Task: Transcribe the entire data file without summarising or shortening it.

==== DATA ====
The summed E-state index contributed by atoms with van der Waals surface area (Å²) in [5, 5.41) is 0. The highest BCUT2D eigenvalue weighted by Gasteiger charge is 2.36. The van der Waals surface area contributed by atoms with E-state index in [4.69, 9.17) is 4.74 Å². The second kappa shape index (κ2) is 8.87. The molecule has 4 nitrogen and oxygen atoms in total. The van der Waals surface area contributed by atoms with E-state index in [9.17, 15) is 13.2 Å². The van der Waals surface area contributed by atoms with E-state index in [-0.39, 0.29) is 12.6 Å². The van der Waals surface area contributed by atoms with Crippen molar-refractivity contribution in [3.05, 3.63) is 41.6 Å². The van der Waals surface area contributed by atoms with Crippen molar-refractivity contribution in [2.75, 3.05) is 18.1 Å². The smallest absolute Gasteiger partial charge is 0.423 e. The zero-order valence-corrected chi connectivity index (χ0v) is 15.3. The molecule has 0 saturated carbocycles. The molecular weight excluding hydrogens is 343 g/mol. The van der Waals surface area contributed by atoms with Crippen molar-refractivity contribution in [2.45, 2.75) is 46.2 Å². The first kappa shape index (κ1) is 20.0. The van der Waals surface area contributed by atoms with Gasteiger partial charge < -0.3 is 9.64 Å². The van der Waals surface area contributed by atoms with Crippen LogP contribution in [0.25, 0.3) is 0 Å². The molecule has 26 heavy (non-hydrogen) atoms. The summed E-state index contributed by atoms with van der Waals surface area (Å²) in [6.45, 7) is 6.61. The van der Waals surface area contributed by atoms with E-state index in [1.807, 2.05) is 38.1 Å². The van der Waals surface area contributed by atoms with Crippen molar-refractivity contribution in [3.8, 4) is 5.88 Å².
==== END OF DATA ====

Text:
The summed E-state index contributed by atoms with van der Waals surface area (Å²) in [5, 5.41) is 0. The highest BCUT2D eigenvalue weighted by Gasteiger charge is 2.36. The van der Waals surface area contributed by atoms with E-state index in [4.69, 9.17) is 4.74 Å². The second kappa shape index (κ2) is 8.87. The molecule has 4 nitrogen and oxygen atoms in total. The van der Waals surface area contributed by atoms with E-state index in [9.17, 15) is 13.2 Å². The van der Waals surface area contributed by atoms with E-state index in [-0.39, 0.29) is 12.6 Å². The van der Waals surface area contributed by atoms with Crippen molar-refractivity contribution in [3.05, 3.63) is 41.6 Å². The van der Waals surface area contributed by atoms with Crippen molar-refractivity contribution in [2.75, 3.05) is 18.1 Å². The smallest absolute Gasteiger partial charge is 0.423 e. The zero-order valence-corrected chi connectivity index (χ0v) is 15.3. The molecule has 0 saturated carbocycles. The molecular weight excluding hydrogens is 343 g/mol. The van der Waals surface area contributed by atoms with Crippen molar-refractivity contribution in [2.45, 2.75) is 46.2 Å². The first kappa shape index (κ1) is 20.0. The van der Waals surface area contributed by atoms with Gasteiger partial charge < -0.3 is 9.64 Å². The van der Waals surface area contributed by atoms with Crippen LogP contribution in [0.25, 0.3) is 0 Å². The molecule has 26 heavy (non-hydrogen) atoms. The summed E-state index contributed by atoms with van der Waals surface area (Å²) in [6.45, 7) is 6.61. The van der Waals surface area contributed by atoms with E-state index in [1.807, 2.05) is 38.1 Å². The van der Waals surface area contributed by atoms with Crippen molar-refractivity contribution in [3.8, 4) is 5.88 Å².